TRU Simulation + Training has delivered of the first 737 Max full-flight simulator to Boeing's pilot training campus in Miami.
The market's first simulator for the re-engined narrowbody will be activated in the first quarter of 2017 to begin training pilots, keeping the device slightly ahead of the first revenue flight of the 737 Max 8 planned by the end of June.
The milestone delivery also comes at a key moment in the rise of TRU within the global simulation market. As the company competes for additional 737 Max simulator sales and continues developing the first simulator for the 777X, TRU executives are also planning to expand beyond the company's origins as a simulator supplier to Textron Aviation and Bell Helicopter, two affiliates of parent company Textron.
"When we made the commitment to the general aviation industry, people assumed perhaps we would be inward looking at the Textron products. From a training perspective, when you get into that business you really want to offer your end-customer a little more," says David Smith, vice-president of TRU's training centres.
Fleet operators in business aviation often operate multiple types of aircraft, making it attractive to offer simulation and training services for more than a single manufacturer.
"We are keenly looking at the opportunities out there for sort of underserved training markets where the incumbent is behaving as an incumbent and dominant player. Therefore, client services go down," Smith says, "and we can offer a really highly specialised product that our clients have not seen in years."
The company also is campaigning to sell the company's latest commercial simulator for the 737 Max to airline customers.
"We are in advanced talks with several major airliens about follow-on devices. That product is a real hot-seller for us in the next several years. We're excited about that," Smith says.
Textron formed TRU Simulation + Training in 2014, targeting a market set to grow at a compounded annual gross rate of 4.1% through 2021, rising from $6.18 billion to $7.54 billion in annual revenues, according to a forecast issued in September by QY Research.
Textron already owned a training business with the Textron Systems' AAI company. That company was merged with two acquired businesses — Montreal-based Mectronix and Lutz, Florida supplier Opinicus.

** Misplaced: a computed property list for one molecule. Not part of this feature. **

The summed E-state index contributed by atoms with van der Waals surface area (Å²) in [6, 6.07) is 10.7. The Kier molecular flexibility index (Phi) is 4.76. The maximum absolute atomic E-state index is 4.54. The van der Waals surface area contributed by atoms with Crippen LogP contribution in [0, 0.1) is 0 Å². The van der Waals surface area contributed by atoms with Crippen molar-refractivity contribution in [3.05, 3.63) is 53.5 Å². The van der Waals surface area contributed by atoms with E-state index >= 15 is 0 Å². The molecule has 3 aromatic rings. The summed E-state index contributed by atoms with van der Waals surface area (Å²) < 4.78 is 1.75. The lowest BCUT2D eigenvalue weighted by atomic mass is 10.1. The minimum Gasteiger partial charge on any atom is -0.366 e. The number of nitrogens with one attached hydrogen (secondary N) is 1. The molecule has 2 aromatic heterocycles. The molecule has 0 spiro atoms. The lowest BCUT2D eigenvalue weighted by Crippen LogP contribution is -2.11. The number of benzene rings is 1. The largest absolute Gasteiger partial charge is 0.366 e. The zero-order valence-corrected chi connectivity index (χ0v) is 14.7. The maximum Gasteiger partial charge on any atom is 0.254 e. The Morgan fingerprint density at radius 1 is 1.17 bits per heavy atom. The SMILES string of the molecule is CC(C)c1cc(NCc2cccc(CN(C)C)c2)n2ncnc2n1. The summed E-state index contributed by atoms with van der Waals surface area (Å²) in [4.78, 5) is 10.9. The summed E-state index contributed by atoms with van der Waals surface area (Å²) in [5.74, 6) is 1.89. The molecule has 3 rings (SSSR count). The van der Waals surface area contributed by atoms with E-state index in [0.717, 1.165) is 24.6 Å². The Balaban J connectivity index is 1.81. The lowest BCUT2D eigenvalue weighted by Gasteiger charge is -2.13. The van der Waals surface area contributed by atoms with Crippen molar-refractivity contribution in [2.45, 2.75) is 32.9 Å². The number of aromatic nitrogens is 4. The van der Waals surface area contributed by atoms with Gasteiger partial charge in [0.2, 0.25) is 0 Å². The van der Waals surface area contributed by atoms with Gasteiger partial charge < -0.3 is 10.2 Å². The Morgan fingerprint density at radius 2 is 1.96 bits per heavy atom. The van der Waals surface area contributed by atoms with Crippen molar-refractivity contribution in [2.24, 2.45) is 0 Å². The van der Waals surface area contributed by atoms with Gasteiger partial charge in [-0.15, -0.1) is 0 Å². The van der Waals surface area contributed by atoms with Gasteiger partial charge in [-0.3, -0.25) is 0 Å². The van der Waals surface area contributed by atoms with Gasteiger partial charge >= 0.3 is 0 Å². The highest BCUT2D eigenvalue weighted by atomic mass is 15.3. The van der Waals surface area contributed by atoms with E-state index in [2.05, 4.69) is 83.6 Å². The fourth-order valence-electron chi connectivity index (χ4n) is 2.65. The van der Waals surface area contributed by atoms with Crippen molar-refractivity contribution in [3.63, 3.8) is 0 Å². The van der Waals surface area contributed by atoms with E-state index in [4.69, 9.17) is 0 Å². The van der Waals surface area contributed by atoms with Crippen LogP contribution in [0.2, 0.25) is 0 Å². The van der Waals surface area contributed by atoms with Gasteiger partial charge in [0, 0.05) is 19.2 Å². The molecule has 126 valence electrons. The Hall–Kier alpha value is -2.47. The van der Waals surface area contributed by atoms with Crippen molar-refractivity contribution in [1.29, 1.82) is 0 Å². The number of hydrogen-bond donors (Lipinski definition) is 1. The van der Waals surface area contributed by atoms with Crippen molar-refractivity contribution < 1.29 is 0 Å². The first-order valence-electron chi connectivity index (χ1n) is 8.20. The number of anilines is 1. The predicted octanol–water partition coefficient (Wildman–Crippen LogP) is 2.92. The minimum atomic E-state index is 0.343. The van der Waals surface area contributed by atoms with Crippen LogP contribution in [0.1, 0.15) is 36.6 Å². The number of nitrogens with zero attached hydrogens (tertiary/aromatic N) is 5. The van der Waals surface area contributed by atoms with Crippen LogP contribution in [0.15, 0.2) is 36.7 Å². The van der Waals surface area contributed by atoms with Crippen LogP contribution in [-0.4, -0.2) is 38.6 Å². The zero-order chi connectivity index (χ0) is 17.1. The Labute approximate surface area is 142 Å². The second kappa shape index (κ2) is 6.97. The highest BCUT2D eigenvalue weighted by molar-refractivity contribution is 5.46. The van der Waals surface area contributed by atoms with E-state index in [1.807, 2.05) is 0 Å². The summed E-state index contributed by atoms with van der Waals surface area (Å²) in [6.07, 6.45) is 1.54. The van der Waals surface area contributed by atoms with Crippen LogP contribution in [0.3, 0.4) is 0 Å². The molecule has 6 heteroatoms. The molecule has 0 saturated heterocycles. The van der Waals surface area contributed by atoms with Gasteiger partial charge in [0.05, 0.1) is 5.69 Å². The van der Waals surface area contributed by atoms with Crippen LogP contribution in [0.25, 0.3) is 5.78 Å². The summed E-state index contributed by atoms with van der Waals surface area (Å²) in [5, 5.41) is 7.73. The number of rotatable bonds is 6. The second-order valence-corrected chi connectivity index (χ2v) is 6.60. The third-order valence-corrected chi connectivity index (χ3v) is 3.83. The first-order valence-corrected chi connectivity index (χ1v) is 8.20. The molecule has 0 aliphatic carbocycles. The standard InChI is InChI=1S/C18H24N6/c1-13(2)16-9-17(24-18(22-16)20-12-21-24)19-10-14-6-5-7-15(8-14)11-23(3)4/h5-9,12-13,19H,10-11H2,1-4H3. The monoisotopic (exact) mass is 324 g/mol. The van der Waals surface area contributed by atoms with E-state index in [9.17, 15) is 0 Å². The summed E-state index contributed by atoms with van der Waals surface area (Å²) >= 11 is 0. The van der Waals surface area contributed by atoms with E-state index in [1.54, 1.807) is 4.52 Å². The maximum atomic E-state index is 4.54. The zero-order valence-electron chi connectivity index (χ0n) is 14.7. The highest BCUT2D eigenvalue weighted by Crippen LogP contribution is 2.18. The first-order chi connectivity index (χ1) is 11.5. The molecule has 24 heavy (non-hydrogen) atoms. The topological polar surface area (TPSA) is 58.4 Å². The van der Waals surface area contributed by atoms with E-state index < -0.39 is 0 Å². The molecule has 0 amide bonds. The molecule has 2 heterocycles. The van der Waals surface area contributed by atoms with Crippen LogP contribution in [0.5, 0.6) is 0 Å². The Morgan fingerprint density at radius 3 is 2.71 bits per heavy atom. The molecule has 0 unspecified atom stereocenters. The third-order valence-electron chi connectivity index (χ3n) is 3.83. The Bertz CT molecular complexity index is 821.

Pro Flight, a part 142 certificated pilot training center based in Carlsbad, California, was acquired later in 2014.
With Mectronix, in particular, TRU gained instant credibility in the commercial aviation market. Since 1996, the Canadian supplier had competed in the simulator business against home-town rival CAE, but hit financial hard times that required a restructuring in 2013 and ultimately the sale to Textron a year later.
With Textron's financial resources, the former Mectronix was quickly back in business as TRU's simulator manufacturer. In the heavily competitive simulator market, TRU competes for sales with several established rivals, including CAE, FlightSafety International, Lockheed Martin and L-3 Communications, and new start-up companies such as Venyo.
"The thing that distinguished TRU from our competitors," Smith says, "[is] we are very aggressive at reaching the market quickly. We have a greater commitment of resources on engineering. Our team, I know, really committed early. We worked hard to make schedule and meet end objectives."
Another advantage TRU claims is the affordable realism of its training devices. Technology in the simulator market is usually divided into two camps. Some companies make simulators with exactly the same avionics systems found in cockpits, along with the flight-rated wiring and processors. This delivers the most realistic experience, but comes at the highest price. Alternatively, other simulators are designed to replicate the feel of an aircraft cockpit, but not with flight-rated components. TRU has chosen to take a hybrid approach, combining flight-rated hardware with replicated back-end components, such as wiring and processors.
"We build some of the most realistic training devices. They are just more realistic on the handling and the flight qualities as well, and the operator station is configured for maximum training effect," Smith says.